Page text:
How to Work From Home... with Kids as Co-Workers


While home office has its advantages, working from home when your kids are there is a challenge. A few days might be manageable, but pulling off a long-term productive home office situation with children around is difficult.


Children need to be nurtured daily. Parking them in front of the tv for hours on end while you work can have a negative impact on development. Working parents need a plan of action for the coming weeks, so that the needs of our families and work are being fulfilled in the best way possible.

Here are 5 tips on how to manage kids and work at the same time


Talk to your boss

Speak with your boss about your challenges. Having a conversation about your workload and what’s possible, will help manage expectations. Be honest and realistic about what you’re able to accomplish. A focused 40-hour work week with kids at home might be an unrealistic expectation.


Can some tasks be temporarily postponed? Are there ways to simplify your processes? Coming up with a plan together will help to manage the workload and your stress level.


Take turns with the kids

If both parents are working from home, set up a schedule that allows you to divide and conquer. In the morning, one parent takes the children for a brisk walk, while the other works. Then tap out to allow your partner a chance to work. Switching roles throughout the day will allow both parents to chip away at their workload while keeping the children entertained.


Is there one parent who normally heads to the office before breakfast? If so, this is a great chance to take the breakfast shift and spend some time with your little ones.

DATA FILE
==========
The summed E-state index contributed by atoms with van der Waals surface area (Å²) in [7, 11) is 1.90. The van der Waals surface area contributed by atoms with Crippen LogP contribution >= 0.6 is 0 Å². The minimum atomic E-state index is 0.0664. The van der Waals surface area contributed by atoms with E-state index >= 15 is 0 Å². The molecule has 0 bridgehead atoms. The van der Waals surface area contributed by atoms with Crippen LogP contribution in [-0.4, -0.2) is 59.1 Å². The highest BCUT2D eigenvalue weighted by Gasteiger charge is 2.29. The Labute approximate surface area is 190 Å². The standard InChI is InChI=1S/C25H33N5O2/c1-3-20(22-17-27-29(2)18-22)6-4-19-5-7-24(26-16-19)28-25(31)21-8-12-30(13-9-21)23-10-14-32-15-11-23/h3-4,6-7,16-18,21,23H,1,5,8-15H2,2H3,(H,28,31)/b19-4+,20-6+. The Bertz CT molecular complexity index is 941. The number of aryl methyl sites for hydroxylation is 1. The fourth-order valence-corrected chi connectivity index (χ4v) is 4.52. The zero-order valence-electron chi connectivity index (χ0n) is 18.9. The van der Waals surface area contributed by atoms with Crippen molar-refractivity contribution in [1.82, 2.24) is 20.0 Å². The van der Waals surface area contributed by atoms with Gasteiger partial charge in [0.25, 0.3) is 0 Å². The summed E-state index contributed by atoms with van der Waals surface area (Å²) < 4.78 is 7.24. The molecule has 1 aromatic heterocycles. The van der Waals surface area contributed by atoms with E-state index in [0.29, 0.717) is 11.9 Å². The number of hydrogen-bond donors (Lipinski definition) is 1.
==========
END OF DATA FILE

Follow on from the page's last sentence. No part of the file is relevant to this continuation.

Designate quiet time

If your children are older and don’t nap anymore, all is not lost. Quiet time is a great way to help build valuable personal skills (while you get some work done). Designate one hour per day for quiet time (after lunch for example). Allow them the choice between reading books, coloring, playing quietly, or planning the next family game or activity.


Allowing children the opportunity for self-driven quiet time builds independence and confidence by allowing them the space to be creative, and mindful about their thoughts and decisions. It gives kids the chance to unwind, daydream, and refresh for the afternoon. This will also give you a valuable hour for accomplishing important tasks.


Wake up early, or go to bed late

The early bird catches the worm (or work). Wake up before your children normally start the day, throw on a pot of coffee and get to work. One focused hour in the morning can help get the ball rolling on your work for the day.


If you’re not a morning person, then plan to work after the kiddos are in bed. Take care when burning the candle at both ends though, you too can burn out. Make sure you’re resting enough and taking care of yourself. You won’t be much good to either your family or your job if you’re too exhausted.


Include them in your work

Kids love to feel like they’re helping. Find ways to include them in what your doing. Do you work in marketing? As for their input on logo designs. Do you send emails all day? No harm in letting them push a couple buttons and hit send.

While they might not be able to take on financial forecasting, with a little thought, you can find ways to teach them about what you do and include them in the fun.


Keep calm and do what you can

Trying to care for children AND work from home is no easy feat. Times are strange, and we’re in uncharted territory. It’s up to us as parents, employees, and employers to work together in compassion, and come up with solutions that nurture both our families and our jobs.

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